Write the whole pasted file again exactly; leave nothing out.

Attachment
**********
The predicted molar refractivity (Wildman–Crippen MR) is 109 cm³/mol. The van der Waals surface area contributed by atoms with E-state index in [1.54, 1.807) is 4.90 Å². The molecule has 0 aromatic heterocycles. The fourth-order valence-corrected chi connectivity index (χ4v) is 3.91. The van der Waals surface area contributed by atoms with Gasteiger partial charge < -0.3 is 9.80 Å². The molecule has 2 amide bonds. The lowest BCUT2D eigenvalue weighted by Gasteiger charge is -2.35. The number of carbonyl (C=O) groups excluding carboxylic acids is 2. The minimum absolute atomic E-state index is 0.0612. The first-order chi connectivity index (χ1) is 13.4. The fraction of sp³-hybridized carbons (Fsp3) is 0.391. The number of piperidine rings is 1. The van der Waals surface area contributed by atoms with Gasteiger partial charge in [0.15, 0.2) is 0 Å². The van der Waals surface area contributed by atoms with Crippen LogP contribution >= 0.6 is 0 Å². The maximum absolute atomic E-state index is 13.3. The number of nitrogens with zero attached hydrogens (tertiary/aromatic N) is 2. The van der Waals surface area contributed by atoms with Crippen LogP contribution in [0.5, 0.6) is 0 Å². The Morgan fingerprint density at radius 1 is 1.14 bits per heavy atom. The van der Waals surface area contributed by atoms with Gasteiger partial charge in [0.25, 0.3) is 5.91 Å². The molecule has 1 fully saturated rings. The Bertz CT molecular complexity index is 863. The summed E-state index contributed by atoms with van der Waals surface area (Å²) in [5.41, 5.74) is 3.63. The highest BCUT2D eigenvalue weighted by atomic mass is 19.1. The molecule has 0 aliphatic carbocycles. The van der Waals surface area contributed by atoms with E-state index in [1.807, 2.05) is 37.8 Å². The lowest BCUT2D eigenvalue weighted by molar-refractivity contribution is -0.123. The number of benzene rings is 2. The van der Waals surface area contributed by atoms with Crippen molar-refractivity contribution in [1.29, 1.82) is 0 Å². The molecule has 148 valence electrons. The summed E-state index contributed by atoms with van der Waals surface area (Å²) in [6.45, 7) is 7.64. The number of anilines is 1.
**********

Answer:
The predicted molar refractivity (Wildman–Crippen MR) is 109 cm³/mol. The van der Waals surface area contributed by atoms with E-state index in [1.54, 1.807) is 4.90 Å². The molecule has 0 aromatic heterocycles. The fourth-order valence-corrected chi connectivity index (χ4v) is 3.91. The van der Waals surface area contributed by atoms with Gasteiger partial charge < -0.3 is 9.80 Å². The molecule has 2 amide bonds. The lowest BCUT2D eigenvalue weighted by Gasteiger charge is -2.35. The number of carbonyl (C=O) groups excluding carboxylic acids is 2. The minimum absolute atomic E-state index is 0.0612. The first-order chi connectivity index (χ1) is 13.4. The fraction of sp³-hybridized carbons (Fsp3) is 0.391. The number of piperidine rings is 1. The van der Waals surface area contributed by atoms with Gasteiger partial charge in [0.15, 0.2) is 0 Å². The van der Waals surface area contributed by atoms with Crippen LogP contribution >= 0.6 is 0 Å². The maximum absolute atomic E-state index is 13.3. The number of nitrogens with zero attached hydrogens (tertiary/aromatic N) is 2. The van der Waals surface area contributed by atoms with Crippen LogP contribution in [0.5, 0.6) is 0 Å². The Morgan fingerprint density at radius 1 is 1.14 bits per heavy atom. The van der Waals surface area contributed by atoms with Gasteiger partial charge in [0.25, 0.3) is 5.91 Å². The molecule has 1 fully saturated rings. The Bertz CT molecular complexity index is 863. The summed E-state index contributed by atoms with van der Waals surface area (Å²) in [5.41, 5.74) is 3.63. The highest BCUT2D eigenvalue weighted by atomic mass is 19.1. The molecule has 0 aliphatic carbocycles. The van der Waals surface area contributed by atoms with E-state index in [1.807, 2.05) is 37.8 Å². The lowest BCUT2D eigenvalue weighted by molar-refractivity contribution is -0.123. The number of benzene rings is 2. The van der Waals surface area contributed by atoms with Crippen molar-refractivity contribution in [1.29, 1.82) is 0 Å². The molecule has 148 valence electrons. The summed E-state index contributed by atoms with van der Waals surface area (Å²) in [6.45, 7) is 7.64. The number of anilines is 1.